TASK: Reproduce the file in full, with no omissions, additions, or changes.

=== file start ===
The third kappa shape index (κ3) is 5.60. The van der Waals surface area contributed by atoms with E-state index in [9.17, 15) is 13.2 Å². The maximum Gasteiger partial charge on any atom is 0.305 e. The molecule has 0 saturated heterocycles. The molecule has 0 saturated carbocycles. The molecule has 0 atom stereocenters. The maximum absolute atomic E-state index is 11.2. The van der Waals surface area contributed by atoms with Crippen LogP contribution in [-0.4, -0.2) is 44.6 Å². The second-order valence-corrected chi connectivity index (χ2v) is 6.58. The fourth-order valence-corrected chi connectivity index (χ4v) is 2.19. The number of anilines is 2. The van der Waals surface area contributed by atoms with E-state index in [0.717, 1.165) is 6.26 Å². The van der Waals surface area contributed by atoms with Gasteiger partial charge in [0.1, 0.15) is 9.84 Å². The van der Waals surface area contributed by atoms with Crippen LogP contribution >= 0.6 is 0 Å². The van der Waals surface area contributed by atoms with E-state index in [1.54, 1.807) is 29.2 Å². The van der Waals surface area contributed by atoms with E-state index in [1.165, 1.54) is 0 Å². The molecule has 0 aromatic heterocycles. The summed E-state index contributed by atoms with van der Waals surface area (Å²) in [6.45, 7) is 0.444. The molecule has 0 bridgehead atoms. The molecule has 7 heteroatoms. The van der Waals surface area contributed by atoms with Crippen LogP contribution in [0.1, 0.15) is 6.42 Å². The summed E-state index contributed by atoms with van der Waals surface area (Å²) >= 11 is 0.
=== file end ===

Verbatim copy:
The third kappa shape index (κ3) is 5.60. The van der Waals surface area contributed by atoms with E-state index in [9.17, 15) is 13.2 Å². The maximum Gasteiger partial charge on any atom is 0.305 e. The molecule has 0 saturated heterocycles. The molecule has 0 saturated carbocycles. The molecule has 0 atom stereocenters. The maximum absolute atomic E-state index is 11.2. The van der Waals surface area contributed by atoms with Crippen LogP contribution in [-0.4, -0.2) is 44.6 Å². The second-order valence-corrected chi connectivity index (χ2v) is 6.58. The fourth-order valence-corrected chi connectivity index (χ4v) is 2.19. The number of anilines is 2. The van der Waals surface area contributed by atoms with E-state index in [0.717, 1.165) is 6.26 Å². The van der Waals surface area contributed by atoms with Gasteiger partial charge in [0.1, 0.15) is 9.84 Å². The van der Waals surface area contributed by atoms with Crippen LogP contribution >= 0.6 is 0 Å². The van der Waals surface area contributed by atoms with E-state index in [1.54, 1.807) is 29.2 Å². The van der Waals surface area contributed by atoms with E-state index in [1.165, 1.54) is 0 Å². The molecule has 0 aromatic heterocycles. The summed E-state index contributed by atoms with van der Waals surface area (Å²) in [6.45, 7) is 0.444. The molecule has 0 bridgehead atoms. The molecule has 7 heteroatoms. The van der Waals surface area contributed by atoms with Crippen LogP contribution in [0.1, 0.15) is 6.42 Å². The summed E-state index contributed by atoms with van der Waals surface area (Å²) >= 11 is 0.